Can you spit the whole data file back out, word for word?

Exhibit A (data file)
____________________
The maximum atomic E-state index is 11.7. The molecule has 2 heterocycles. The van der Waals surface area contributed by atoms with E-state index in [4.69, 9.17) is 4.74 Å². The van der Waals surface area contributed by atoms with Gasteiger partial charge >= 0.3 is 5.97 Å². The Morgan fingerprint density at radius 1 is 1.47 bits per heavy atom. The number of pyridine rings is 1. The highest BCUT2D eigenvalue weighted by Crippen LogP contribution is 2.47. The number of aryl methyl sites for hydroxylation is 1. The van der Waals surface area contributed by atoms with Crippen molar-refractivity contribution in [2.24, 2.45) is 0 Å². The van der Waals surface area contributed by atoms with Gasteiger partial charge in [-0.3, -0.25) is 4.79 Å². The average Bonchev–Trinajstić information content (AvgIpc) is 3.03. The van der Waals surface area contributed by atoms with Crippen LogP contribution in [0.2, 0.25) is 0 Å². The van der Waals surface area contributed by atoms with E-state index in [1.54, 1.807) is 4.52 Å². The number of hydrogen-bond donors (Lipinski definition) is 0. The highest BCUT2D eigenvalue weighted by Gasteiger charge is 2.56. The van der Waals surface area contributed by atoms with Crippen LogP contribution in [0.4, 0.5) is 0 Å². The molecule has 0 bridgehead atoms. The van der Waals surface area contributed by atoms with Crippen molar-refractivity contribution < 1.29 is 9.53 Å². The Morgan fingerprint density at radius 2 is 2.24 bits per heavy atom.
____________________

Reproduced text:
The maximum atomic E-state index is 11.7. The molecule has 2 heterocycles. The van der Waals surface area contributed by atoms with E-state index in [4.69, 9.17) is 4.74 Å². The van der Waals surface area contributed by atoms with Gasteiger partial charge >= 0.3 is 5.97 Å². The Morgan fingerprint density at radius 1 is 1.47 bits per heavy atom. The number of pyridine rings is 1. The highest BCUT2D eigenvalue weighted by Crippen LogP contribution is 2.47. The number of aryl methyl sites for hydroxylation is 1. The van der Waals surface area contributed by atoms with Crippen molar-refractivity contribution in [2.24, 2.45) is 0 Å². The van der Waals surface area contributed by atoms with Gasteiger partial charge in [-0.3, -0.25) is 4.79 Å². The average Bonchev–Trinajstić information content (AvgIpc) is 3.03. The van der Waals surface area contributed by atoms with Crippen LogP contribution in [0.2, 0.25) is 0 Å². The van der Waals surface area contributed by atoms with E-state index in [1.54, 1.807) is 4.52 Å². The number of hydrogen-bond donors (Lipinski definition) is 0. The highest BCUT2D eigenvalue weighted by Gasteiger charge is 2.56. The van der Waals surface area contributed by atoms with Crippen LogP contribution in [0.4, 0.5) is 0 Å². The molecule has 0 bridgehead atoms. The van der Waals surface area contributed by atoms with Crippen molar-refractivity contribution < 1.29 is 9.53 Å². The Morgan fingerprint density at radius 2 is 2.24 bits per heavy atom.